OpenTripPlanner and other trip planning systems typically calculate itineraries using arrival and departure times from published timetables. An increasing number of agencies are providing these data openly via GTFS and other formats. However, because of delays, cancellations, and other unforeseen changes in service, the true optimal path on any given day might be very different from the one implied by scheduled service. New data sources are making it possible to know and account for the current state of traffic and plan trips accordingly. With these real-time data sources now opening up, we have revised how OpenTripPlanner stores and manipulates timetables to allow continuous updates and thus more accurate results.
In many cities, equipment on buses and other vehicles relays position information to an operations center that monitors and coordinates transit traffic. Arrival times at subsequent stops are predicted based on deviation from the published schedule, possibly incorporating additional real-time or historical data on traffic congestion and punctuality. Many of these systems were originally intended to drive arrival time information displays provided for passengers at stops. When agencies distribute this data via an API, it can provide additional value by improving passenger itinerary planning.
In 2011, OTP developer Brian Ferris interfaced OTP with the One Bus Away real-time transit data system and demonstrated the feasibility of real-time trip planning as part of his doctoral research work. Building on that experience, we have redesigned OTP data structures to make routing with real-time arrival updates a standard feature.
In a large public transit system with many vehicles continually reporting their locations, new arrival time predictions may be produced on a trip-by-trip basis in a continuous stream. Aggregating these time-sensitive data and refreshing the OTP server only occasionally could reduce the value of these predictions to passengers. Periodic fetches also impose a brief heavy load on server resources rather than a continuous lighter load. To address these concerns, we have designed our real-time update components from the outset to allow both periodic polling of real-time data providers and continuous streaming of updates via publisher/subscriber feeds.
One major challenge presented by continuous real-time updates is concurrency control. At any given moment, an OpenTripPlanner server may be responding to several trip planning requests simultaneously, and each of those requests needs a coherent random-access view of both the updated and scheduled timetables. Until now, with very few exceptions the OpenTripPlanner graph was treated as a read-only data structure. Each request-handling thread might add and remove temporary edges using a simple copy-on-write strategy to avoid concurrent modification conflicts, but there was no mechanism for managing and reverting larger-scale write operations.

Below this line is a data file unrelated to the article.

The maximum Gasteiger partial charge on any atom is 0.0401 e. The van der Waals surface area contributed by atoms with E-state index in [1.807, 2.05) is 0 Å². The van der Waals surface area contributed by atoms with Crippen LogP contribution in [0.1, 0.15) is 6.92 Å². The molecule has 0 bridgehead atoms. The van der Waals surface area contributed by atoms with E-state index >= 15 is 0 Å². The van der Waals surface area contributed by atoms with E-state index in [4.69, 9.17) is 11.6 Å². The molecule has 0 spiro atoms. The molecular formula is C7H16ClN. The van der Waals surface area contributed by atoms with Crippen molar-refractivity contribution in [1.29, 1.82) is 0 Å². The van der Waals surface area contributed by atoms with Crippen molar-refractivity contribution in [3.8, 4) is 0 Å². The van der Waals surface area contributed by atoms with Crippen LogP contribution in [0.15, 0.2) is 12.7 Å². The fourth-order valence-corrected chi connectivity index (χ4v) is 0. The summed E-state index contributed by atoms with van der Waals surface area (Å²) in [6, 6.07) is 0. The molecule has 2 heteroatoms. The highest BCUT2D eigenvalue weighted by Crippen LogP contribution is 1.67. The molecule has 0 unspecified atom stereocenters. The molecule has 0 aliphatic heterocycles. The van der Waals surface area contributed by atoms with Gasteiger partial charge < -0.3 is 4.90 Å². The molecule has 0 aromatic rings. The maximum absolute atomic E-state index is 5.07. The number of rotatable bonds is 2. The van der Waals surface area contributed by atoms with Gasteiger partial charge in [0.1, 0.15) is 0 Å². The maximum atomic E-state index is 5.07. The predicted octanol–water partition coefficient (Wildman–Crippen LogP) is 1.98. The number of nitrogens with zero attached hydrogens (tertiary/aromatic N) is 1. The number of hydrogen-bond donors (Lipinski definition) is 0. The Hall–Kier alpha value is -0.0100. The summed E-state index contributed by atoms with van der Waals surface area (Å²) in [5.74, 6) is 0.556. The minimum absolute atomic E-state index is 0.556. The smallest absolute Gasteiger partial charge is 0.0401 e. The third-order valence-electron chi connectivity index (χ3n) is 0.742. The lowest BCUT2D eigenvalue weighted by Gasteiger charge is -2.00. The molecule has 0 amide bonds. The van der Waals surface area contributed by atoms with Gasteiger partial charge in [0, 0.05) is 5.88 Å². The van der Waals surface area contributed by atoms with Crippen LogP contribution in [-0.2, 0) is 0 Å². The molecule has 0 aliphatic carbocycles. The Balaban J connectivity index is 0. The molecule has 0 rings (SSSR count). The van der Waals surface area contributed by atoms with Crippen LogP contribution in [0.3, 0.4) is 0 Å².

The simplest option would be to keep only one copy of the timetable data and make reading and writing mutually exclusive operations. In such a stop-the-world update strategy, there is only one copy of the timetable data and a single readers/writer lock on the entire data set. This lock may be held simultaneously by any number of reading threads (e.g. incoming trip planning API requests) but only one writer. If the writing thread must wait for all read operations to finish, we risk write starvation during peak periods when the system is under load. If on the other hand we favor write operations by delaying reads until at least one write has finished, we degrade OTP’s ability to handle multiple requests simultaneously, making it for all practical purposes single-threaded.
For ideas and inspiration on concurrent access to tabular data, we look to the large body of theory and experience surrounding database management systems since a DBMS must provide industrial-strength support for simultaneous transactions, eliminating race conditions and concerns about reversibility or data loss. The alternative we have adopted is a variety of multi-version concurrency control (MVCC). This approach is streamlined by the fact that in OTP, timetable reading and writing transactions (i.e. request or update handling threads) are entirely separate from one another, and while there may be a number of simultaneous reading threads, we can limit the number of writing threads to one by design. Each reader continues to see a stable snapshot of the entire data set for the duration of the search, even while the writing thread is updating its working copy. Updates are handled at a level of granularity that corresponds to an individual vehicle, avoiding excessive memory use by sharing unchanged timetable objects with successive snapshots.
Our initial implementation of these features is included in OTP release version 0.9.0, and will be updated as we pair it with various emerging data sources. Our next steps will be in determining how to expose this new information to users via our web or mobile clients. A person using a trip planning system is often not aware of the scheduled timetables. When a vehicle deviates from its schedule (i.e. is late) but the itinerary accounts for that lateness, he or she might not perceive that vehicle as being late at all. From the user’s perspective, it may be more significant that the expected arrival time of the vehicle has been confirmed or updated based on recent location information. Research on displaying real-time data to passengers indicates that color is usually the best way to signify delays and cancellations. Accordingly, times included in itineraries could be color-coded to indicate whether they are scheduled or predicted. Perhaps another color variation could indicate how recent the position data used is.
We look forward to hearing any suggestions on the OpenTripPlanner users’ and developers’ mailing lists!